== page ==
In vivo localization of 90Y and 177Lu radioimmunoconjugates using Cerenkov luminescence imaging in a disseminated murine leukemia model.

Publication Type:

Journal Article

Source:

Cancer research, Volume 74, Issue 20, p.5846-54 (2014)

Keywords:

Animals, Biologics Production Core Facility, Cell Line, Tumor, Comparative Medicine Core Facility, Experimental Histopathology Core Facility, Female, Flow Cytometry Core Facility, Genomics Core Facility, Immune Monitoring Core Facility, Immunoconjugates, LEUKEMIA, Luminescent Measurements, Lutetium, MICE, Phantoms, Imaging, Proteomics Core Facility, Radiopharmaceuticals, Scientific Imaging Core Facility, Shared Resources, Spleen, TISSUE DISTRIBUTION, Yttrium Radioisotopes

Abstract:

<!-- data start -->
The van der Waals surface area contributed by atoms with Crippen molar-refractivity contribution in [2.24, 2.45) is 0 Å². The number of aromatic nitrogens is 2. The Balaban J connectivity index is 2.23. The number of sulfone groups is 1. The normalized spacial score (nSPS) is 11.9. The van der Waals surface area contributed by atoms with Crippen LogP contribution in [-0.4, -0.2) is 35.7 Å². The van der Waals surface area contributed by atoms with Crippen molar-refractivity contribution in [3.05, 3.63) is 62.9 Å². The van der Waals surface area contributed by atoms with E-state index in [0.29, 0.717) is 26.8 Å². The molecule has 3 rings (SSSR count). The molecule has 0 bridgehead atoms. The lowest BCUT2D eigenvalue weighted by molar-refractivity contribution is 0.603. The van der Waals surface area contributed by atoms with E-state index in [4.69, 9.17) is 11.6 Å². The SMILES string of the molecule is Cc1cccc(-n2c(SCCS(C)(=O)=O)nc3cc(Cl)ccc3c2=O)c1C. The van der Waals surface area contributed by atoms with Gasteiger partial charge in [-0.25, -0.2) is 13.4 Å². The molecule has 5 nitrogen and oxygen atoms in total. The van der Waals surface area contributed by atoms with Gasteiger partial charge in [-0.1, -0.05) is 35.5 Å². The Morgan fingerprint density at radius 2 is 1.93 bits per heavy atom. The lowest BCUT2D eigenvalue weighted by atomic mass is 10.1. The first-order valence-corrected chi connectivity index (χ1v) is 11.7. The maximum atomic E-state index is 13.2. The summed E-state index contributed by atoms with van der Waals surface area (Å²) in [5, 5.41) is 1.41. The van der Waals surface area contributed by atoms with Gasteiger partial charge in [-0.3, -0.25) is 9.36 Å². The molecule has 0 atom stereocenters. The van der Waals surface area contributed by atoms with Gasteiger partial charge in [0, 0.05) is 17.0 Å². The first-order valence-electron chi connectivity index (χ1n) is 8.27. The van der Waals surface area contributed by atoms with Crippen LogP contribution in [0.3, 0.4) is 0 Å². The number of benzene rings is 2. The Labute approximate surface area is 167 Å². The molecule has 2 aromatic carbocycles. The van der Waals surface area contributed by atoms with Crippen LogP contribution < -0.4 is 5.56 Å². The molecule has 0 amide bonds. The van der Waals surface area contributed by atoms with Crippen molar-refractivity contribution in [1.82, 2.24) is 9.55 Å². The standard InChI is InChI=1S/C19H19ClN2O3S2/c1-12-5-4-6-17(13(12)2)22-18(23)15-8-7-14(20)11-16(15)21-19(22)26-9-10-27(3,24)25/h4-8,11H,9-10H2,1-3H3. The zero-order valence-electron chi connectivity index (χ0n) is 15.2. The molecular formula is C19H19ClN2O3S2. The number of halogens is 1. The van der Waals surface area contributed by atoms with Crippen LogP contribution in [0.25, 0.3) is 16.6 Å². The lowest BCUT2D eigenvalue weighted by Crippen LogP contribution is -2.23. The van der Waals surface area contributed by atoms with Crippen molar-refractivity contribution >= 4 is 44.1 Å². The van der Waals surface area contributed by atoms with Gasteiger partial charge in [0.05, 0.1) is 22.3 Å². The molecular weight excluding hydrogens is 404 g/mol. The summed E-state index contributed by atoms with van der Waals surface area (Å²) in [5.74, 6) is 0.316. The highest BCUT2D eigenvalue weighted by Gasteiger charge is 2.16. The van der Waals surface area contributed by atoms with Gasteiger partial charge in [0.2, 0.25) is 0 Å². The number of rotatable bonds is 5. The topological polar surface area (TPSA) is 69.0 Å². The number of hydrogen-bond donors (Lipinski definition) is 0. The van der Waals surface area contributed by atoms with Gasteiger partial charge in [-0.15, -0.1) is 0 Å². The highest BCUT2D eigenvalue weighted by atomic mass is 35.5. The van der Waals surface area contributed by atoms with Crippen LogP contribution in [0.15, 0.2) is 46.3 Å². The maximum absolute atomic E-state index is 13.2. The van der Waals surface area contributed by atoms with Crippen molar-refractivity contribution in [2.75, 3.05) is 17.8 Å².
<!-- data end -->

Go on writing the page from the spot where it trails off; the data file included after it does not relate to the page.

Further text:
Cerenkov radiation generated by positron-emitting radionuclides can be exploited for a molecular imaging technique known as Cerenkov luminescence imaging (CLI). Data have been limited, however, on the use of medium- to high-energy β-emitting radionuclides of interest for cancer imaging and treatment. We assessed the use of CLI as an adjunct to determine localization of radioimmunoconjugates to hematolymphoid tissues. Radiolabeled (177)Lu- or (90)Y-anti-CD45 antibody (Ab; DOTA-30F11) was administered by tail vein injection to athymic mice bearing disseminated murine myeloid leukemia, with CLI images acquired at times afterward. Gamma counting of individual organs showed preferential uptake in CD45(+) tissues with significant retention of radiolabeled Ab in sites of leukemia (spleen and bone marrow). This result was confirmed in CLI images with 1.35 × 10(5) ± 2.2 × 10(4) p/s/cm(2)/sr and 3.45 × 10(3) ± 7.0 × 10(2) p/s/cm(2)/sr for (90)Y-DOTA-30F11 and (177)Lu-DOTA-30F11, respectively, compared with undetectable signal for both radionuclides using the nonbinding control Ab. Results showed that CLI allows for in vivo visualization of localized β-emissions. Pixel intensity variability resulted from differences in absorbed doses of the associated energies of the β-emitting radionuclide. Overall, our findings offer a preclinical proof of concept for the use of CLI techniques in tandem with currently available clinical diagnostic tools.